Michael Klurfeld is a Chicago-based musician and technologist specializing in legal happenings and public policy. You can find him on Twitte Michael Klurfeld is a Chicago-based musician and technologist specializing in legal happenings and public policy. You can find him on Twitter here, or send him an email here.
Late last year, the RIAA won a case against Jamie Thomas-Rasset; she downloaded 24 songs, and the courts found that she had to pay $1.92 million in damages, around $80,000 per song.
Today a district court judge ruled that the initial damages ruling was just far too egregious to justify:
The need for deterrence cannot justify a $2 million verdict for stealing and illegally distributing 24 songs for the sole purpose of obtaining free music.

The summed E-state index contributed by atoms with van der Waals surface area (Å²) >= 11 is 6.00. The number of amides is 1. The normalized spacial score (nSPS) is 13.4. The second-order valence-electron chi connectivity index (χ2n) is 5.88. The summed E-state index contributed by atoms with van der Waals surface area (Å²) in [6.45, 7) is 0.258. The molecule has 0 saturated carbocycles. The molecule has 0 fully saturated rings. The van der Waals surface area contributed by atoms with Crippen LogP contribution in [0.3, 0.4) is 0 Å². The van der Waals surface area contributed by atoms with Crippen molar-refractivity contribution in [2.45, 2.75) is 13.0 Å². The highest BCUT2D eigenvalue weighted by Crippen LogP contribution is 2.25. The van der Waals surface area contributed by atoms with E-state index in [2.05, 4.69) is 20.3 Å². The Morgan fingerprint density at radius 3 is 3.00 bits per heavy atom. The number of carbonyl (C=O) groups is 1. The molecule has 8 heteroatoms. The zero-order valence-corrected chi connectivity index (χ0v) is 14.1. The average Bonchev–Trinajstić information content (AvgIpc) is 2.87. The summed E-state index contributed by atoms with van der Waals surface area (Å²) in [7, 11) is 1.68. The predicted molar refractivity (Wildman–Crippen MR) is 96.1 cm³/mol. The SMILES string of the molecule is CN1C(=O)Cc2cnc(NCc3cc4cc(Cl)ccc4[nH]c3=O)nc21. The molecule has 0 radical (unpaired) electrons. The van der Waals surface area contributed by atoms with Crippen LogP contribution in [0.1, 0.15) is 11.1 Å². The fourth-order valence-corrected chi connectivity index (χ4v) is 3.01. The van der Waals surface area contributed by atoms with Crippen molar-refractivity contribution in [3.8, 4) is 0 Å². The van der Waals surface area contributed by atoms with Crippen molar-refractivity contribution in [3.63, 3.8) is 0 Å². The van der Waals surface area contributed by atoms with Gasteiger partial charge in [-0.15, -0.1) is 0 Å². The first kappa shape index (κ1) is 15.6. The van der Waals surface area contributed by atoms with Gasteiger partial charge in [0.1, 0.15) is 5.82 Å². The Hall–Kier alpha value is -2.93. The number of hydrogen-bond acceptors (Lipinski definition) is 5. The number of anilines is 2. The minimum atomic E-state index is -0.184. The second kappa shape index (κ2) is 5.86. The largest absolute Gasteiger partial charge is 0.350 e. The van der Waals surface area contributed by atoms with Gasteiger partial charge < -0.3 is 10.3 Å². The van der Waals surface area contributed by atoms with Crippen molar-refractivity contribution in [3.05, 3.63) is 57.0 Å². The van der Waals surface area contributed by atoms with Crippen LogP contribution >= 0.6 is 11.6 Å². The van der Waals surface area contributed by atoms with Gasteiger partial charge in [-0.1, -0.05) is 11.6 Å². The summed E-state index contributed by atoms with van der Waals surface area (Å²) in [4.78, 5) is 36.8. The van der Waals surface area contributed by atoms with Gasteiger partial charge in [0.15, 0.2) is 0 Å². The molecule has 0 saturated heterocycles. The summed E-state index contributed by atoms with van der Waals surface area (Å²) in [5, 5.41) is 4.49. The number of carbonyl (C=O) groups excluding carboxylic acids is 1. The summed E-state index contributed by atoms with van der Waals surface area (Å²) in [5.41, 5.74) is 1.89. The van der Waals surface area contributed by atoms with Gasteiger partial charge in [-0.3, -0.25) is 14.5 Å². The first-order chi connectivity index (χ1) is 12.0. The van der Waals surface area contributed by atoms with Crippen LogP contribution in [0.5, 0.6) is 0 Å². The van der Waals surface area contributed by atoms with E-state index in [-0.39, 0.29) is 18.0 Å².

Instead, Judge Michael Davis lowered the damages to $54,000, which is about $2,250 per song. While this is an improvement, it would still result in Ms. Thomas-Rasset paying 2250 times as much as it would cost to just buy the songs online.
Under US copyright law (USC 17), damages can reach a maximum of $150,000 per act of infringement. Given that it costs about a buck to download a song legally, it’s easy to see why many have argued that the penalties are too high.
Judge Davis’ ruling sets a new cap on music piracy fees, assuming it gets treated as legal precedent. After all, Ms. Thomas-Rasset was found guilty of willful infringement, which is the highest form of offence under the law. And while $2250 per song still doesn’t quite seem reasonable, it’s a far more reasonable bound than $150,000 ever was.
Judge Davis has given the RIAA seven days to either accept the new damages or arrange for a retrial.
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